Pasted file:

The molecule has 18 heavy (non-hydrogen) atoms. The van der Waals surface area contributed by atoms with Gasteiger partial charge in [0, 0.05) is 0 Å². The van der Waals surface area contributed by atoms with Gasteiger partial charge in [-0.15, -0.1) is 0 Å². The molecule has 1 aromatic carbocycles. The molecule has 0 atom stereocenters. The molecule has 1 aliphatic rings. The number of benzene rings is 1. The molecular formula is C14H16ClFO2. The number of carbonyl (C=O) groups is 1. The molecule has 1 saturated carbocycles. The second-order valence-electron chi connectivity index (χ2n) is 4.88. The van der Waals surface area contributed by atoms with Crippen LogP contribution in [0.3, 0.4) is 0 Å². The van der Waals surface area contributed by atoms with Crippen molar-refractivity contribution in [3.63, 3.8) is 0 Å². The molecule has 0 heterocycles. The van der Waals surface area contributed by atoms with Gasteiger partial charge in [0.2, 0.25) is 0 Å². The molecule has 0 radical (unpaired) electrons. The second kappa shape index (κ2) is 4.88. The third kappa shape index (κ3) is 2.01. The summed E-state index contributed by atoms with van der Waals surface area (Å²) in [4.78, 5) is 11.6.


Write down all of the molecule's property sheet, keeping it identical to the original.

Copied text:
The molecule has 18 heavy (non-hydrogen) atoms. The van der Waals surface area contributed by atoms with Gasteiger partial charge in [0, 0.05) is 0 Å². The van der Waals surface area contributed by atoms with Gasteiger partial charge in [-0.15, -0.1) is 0 Å². The molecule has 1 aromatic carbocycles. The molecule has 0 atom stereocenters. The molecule has 1 aliphatic rings. The number of benzene rings is 1. The molecular formula is C14H16ClFO2. The number of carbonyl (C=O) groups is 1. The molecule has 1 saturated carbocycles. The second-order valence-electron chi connectivity index (χ2n) is 4.88. The van der Waals surface area contributed by atoms with Crippen LogP contribution in [0.3, 0.4) is 0 Å². The van der Waals surface area contributed by atoms with Crippen molar-refractivity contribution in [3.63, 3.8) is 0 Å². The molecule has 0 heterocycles. The van der Waals surface area contributed by atoms with Gasteiger partial charge in [0.2, 0.25) is 0 Å². The molecule has 0 radical (unpaired) electrons. The second kappa shape index (κ2) is 4.88. The third kappa shape index (κ3) is 2.01. The summed E-state index contributed by atoms with van der Waals surface area (Å²) in [4.78, 5) is 11.6.